Earlier this year, a federal court judge granted the defendants’ motions to dismiss the STN’s land rights lawsuit based on their argument of “collateral estoppel” – a legal doctrine in which an earlier decision by a court prevents subsequent court proceedings involving the same parties. In this case, the defendants are saying that because a federal court upheld the BIA’s reversal of the STN’s federal acknowledgment, the nation cannot go forward with its land rights lawsuit. The nation argues that a tribe does not have to be federally acknowledged to bring land claim lawsuits under the 1790 Nonintercourse Act.

The STN appealed the federal court dismissal to the 2nd Circuit Court of Appeals, which issued an order at the end of November setting February 25, 2013 as the deadline for the parties to submit their briefs.

Schaghticoke Tribal Nation Chief Richard Velky declined to comment for this story, but STN Attorney Ben Green of the Greenwich, Connecticut-based firm of Zeichner, Ellman & Krause provided the following prepared statement:

“The Schaghticoke Tribal Nation initiated these actions and is pursuing an appeal to preserve the integrity, identity and heritage of the tribe. The tribe has been recognized by the laws of Connecticut for more than 200 years. These cases are not about gaming. Indeed these claims and the tribe’s battle for recognition predate the advent of Indian gaming by many years. The tribe has never had any intention of developing a gaming facility on this land. With the exception of a single residence, the land which is the subject of these lawsuits is entirely uninhabited woodlands. The Schaghticoke Tribal Nation has always been open to discussions with those who currently claim ownership regarding possible reasonable accommodation between any conflicting interests. Assertions by any party or parties to the contrary are without merit.”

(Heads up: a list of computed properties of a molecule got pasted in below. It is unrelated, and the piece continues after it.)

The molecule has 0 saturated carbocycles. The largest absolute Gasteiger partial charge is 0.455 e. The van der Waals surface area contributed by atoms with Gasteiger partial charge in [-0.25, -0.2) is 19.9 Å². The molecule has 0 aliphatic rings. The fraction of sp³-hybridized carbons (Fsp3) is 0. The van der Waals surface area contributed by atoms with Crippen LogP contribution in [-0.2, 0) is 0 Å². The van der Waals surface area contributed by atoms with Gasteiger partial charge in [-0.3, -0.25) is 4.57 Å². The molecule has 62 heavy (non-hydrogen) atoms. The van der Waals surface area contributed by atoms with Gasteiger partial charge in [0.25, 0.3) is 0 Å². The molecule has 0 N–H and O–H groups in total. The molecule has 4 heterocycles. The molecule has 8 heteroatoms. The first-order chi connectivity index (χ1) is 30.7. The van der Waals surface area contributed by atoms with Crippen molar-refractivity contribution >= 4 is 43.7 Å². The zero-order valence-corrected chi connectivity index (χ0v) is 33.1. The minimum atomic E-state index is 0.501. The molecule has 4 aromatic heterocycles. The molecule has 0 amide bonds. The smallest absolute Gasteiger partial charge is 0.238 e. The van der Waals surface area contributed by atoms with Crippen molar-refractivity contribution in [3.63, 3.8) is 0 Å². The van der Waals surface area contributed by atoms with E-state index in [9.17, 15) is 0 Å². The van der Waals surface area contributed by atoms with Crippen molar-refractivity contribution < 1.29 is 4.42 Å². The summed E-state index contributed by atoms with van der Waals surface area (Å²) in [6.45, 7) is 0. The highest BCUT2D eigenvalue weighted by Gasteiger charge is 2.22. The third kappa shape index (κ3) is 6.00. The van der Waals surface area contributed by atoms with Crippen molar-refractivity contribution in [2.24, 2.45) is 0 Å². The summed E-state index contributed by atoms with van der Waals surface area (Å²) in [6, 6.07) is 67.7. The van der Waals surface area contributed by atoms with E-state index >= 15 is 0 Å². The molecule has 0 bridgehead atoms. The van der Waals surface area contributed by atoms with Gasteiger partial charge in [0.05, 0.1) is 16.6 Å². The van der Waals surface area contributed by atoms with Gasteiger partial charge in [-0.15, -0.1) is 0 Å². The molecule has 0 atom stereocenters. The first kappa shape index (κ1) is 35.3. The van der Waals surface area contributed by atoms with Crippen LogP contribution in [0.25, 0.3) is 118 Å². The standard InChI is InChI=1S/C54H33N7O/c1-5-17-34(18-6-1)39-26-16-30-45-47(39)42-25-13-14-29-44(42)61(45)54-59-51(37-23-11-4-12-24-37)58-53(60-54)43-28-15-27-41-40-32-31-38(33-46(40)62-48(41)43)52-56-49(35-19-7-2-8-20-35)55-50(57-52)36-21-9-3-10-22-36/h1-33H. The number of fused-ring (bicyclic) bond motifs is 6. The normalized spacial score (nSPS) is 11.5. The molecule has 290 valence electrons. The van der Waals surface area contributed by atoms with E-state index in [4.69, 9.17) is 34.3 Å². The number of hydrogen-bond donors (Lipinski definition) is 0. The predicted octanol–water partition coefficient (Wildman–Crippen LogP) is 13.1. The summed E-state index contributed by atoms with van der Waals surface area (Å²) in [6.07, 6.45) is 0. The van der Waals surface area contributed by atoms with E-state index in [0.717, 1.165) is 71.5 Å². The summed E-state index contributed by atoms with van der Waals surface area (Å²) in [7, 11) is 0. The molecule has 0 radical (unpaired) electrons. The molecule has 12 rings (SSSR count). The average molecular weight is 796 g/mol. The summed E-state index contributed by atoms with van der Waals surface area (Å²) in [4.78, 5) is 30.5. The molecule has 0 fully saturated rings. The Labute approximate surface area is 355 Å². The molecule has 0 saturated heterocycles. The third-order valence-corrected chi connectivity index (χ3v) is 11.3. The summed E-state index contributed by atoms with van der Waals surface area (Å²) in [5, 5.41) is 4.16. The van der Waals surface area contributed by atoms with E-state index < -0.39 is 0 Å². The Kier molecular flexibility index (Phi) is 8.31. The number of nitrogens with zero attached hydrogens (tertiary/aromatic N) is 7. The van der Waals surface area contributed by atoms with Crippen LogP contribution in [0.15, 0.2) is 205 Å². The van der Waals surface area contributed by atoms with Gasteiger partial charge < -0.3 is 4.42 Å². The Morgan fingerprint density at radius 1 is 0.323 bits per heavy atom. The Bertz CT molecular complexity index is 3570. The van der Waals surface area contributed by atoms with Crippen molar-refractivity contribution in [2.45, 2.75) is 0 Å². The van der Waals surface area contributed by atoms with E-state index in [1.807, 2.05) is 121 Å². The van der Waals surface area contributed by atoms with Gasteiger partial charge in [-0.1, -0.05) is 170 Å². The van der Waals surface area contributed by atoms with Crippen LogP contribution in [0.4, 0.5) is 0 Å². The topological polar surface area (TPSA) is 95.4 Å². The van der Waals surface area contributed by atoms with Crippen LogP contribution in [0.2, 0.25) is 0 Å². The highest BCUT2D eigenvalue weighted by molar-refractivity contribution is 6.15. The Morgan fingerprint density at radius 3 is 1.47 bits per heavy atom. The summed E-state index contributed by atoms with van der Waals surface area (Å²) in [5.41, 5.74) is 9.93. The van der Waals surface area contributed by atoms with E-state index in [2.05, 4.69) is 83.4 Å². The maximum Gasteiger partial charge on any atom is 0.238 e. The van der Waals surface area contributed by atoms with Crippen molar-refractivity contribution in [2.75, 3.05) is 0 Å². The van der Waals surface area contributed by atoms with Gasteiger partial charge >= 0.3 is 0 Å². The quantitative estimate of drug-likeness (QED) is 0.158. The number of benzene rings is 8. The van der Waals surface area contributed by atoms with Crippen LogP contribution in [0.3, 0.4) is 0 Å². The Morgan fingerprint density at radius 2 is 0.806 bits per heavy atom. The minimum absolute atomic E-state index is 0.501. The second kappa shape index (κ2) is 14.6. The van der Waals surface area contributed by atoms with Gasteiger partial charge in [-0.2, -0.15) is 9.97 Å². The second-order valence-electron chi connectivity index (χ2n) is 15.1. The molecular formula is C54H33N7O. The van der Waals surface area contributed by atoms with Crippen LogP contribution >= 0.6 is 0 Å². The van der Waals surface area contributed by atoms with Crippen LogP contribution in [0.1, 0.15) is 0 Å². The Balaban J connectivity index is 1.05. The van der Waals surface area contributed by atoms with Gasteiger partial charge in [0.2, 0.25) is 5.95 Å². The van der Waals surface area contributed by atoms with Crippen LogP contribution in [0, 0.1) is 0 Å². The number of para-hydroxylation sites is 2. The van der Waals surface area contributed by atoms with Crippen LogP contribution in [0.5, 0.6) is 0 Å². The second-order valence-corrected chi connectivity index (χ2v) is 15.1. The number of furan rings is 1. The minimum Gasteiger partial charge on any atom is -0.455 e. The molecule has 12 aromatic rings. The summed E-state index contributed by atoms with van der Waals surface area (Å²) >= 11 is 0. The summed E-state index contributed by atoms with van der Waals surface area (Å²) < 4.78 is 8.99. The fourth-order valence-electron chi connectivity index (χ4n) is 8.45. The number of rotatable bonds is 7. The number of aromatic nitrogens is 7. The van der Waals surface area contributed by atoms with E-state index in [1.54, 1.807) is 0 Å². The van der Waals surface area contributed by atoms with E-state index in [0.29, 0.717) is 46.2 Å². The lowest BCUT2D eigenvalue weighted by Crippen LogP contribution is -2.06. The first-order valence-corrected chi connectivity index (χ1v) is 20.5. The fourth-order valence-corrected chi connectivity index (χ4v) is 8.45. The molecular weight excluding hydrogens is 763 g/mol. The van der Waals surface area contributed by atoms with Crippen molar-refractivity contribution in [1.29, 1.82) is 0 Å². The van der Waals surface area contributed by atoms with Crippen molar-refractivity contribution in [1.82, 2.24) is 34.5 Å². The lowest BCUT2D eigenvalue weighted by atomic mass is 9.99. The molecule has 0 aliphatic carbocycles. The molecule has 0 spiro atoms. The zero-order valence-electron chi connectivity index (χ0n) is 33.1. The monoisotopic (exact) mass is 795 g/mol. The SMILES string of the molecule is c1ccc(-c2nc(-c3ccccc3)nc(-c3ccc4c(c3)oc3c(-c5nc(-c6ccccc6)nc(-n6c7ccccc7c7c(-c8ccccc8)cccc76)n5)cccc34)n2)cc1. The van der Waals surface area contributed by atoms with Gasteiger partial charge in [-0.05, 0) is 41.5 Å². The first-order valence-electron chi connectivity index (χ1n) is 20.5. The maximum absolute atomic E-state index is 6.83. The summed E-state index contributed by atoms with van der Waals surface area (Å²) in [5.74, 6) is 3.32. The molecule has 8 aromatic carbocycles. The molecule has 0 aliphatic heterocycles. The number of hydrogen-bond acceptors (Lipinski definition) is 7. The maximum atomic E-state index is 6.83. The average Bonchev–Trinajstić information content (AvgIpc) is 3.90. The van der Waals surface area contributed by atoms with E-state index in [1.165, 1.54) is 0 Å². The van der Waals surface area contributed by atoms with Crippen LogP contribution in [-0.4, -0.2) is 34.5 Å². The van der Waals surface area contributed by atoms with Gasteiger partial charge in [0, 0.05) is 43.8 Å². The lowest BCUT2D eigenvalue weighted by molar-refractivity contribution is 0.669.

The STN is not the first non-recognized tribe to file federal land claims under the 1790 Indian Trade and Nonintercourse Act; the Golden Hill Paugusetts, another tribe located within the State of Connecticut, filed a federal land claim in 1994 for hundreds of thousands of acres running through the entire central area of the state. The claims were dismissed by a federal judge in 2006, who cited the Bureau of Indian Affairs’ denial of the tribe’s request for federal acknowledgment.